Congratulations to Ryan Dungey on his highly successful racing career! He will go down as one of the all-time greats in the sport of Motocross and Supercross. While the sport is beneficial with Dungey’s participation, the sport will survive without it. After hearing his retirement speech, at his personal press conference, I am curious to see how he handles retirement. Retirement for professional athletes can be tough. Athletes define themselves by their skills and Dungey's entire life has been dedicated to the goal of winning. Once winning is no longer an athlete’s sole goal in life, depression can take hold. The identity of their professional self dies and they are forced to reinvent themselves. In the heat of the moment Dungey probably wished he was normal and didn't have the intense pressure or stress anymore. While this is true, he will still miss the adoration of so many fans. He will never be able to recreate the feeling of crossing the line to win a Supercross Championship. His life will be full of great joy and good times but the feeling of being Champion cannot be replicated.
Ryan Dungey will be remembered as one of the hardest working and determined riders in the sport’s history. This skill will help him moving forward or it will be his downfall. Unfortunately, professional athletes are not held to normal societal rules and many are socially inept. They are so used to everything being geared towards them and their goals. In retirement they are expected to instantly become regular people. They no longer receive special treatment or have an entire team geared toward assisting them reach their goals. They lose many “friends” who were there to feed off their fame and fortune. This is devastating to their psyche. Dungey will need to learn how to widen his focus. The tunnel vision required to be a Champion can alienate an athlete in regular society. Retiring athletes often have an identity crisis when it all ends. During their careers they have a team of people helping them focus and move forward. When they retire this giant support system shrinks to a few people and things can feel lonely.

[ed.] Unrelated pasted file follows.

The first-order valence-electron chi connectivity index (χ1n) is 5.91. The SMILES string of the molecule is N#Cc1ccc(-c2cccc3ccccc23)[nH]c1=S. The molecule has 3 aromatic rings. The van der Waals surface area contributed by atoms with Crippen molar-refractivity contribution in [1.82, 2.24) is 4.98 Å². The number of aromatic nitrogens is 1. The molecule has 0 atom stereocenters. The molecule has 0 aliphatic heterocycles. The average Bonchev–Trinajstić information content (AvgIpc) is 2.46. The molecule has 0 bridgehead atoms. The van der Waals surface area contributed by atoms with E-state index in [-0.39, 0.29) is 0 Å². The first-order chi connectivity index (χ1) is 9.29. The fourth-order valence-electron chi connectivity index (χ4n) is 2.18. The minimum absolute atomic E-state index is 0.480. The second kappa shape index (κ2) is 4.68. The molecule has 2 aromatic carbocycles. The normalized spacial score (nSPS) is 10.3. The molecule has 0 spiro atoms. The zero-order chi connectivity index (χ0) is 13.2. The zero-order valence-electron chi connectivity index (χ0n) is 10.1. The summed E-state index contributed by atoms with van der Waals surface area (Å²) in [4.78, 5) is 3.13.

In the next couple years Ryan and Lindsay will be challenged in their relationship. The divorce rate for professional athletes upon retirement is extremely high, their relationship dynamic will completely change. I have heard many people say, “He is rich and has a hot wife, life is good!” While this is true many professional Motocross racers don't have the money to sit back and reflect. Ryan has the money to allow the nothingness of retirement set in. Ryan doesn't need to enter the regular workforce and will have a lot of time on his hands. Ryan will have to find a new motivation for getting up in the morning, much like Kevin Windham. He might want to give Windham a call and allow Windham to explain the emotional roller coaster that lies ahead, and unlike his professional career this will be played out in private.
While we celebrate Ryan Dungey and his historic career achievements, I am concerned for him as a human being. I don't think Ryan will go very far from the sport, he has too much to offer. Hopefully he will make the transition and embrace his new life in whatever role he chooses. RD5 is no longer his identity, he is now Ryan from Minnesota. I personally appreciated Dungey this season as this was my first season in the Supercross media and he made it very memorable. He answered my press conference questions honestly and didn’t hide his emotions. I took a lot of heat after Glendale, but I wouldn't have it any other way. He showed his human side, something he never showed earlier in his career.
If you want a perfect example of the struggles an athlete goes through upon retirement, check out the documentary State of Play: Happiness.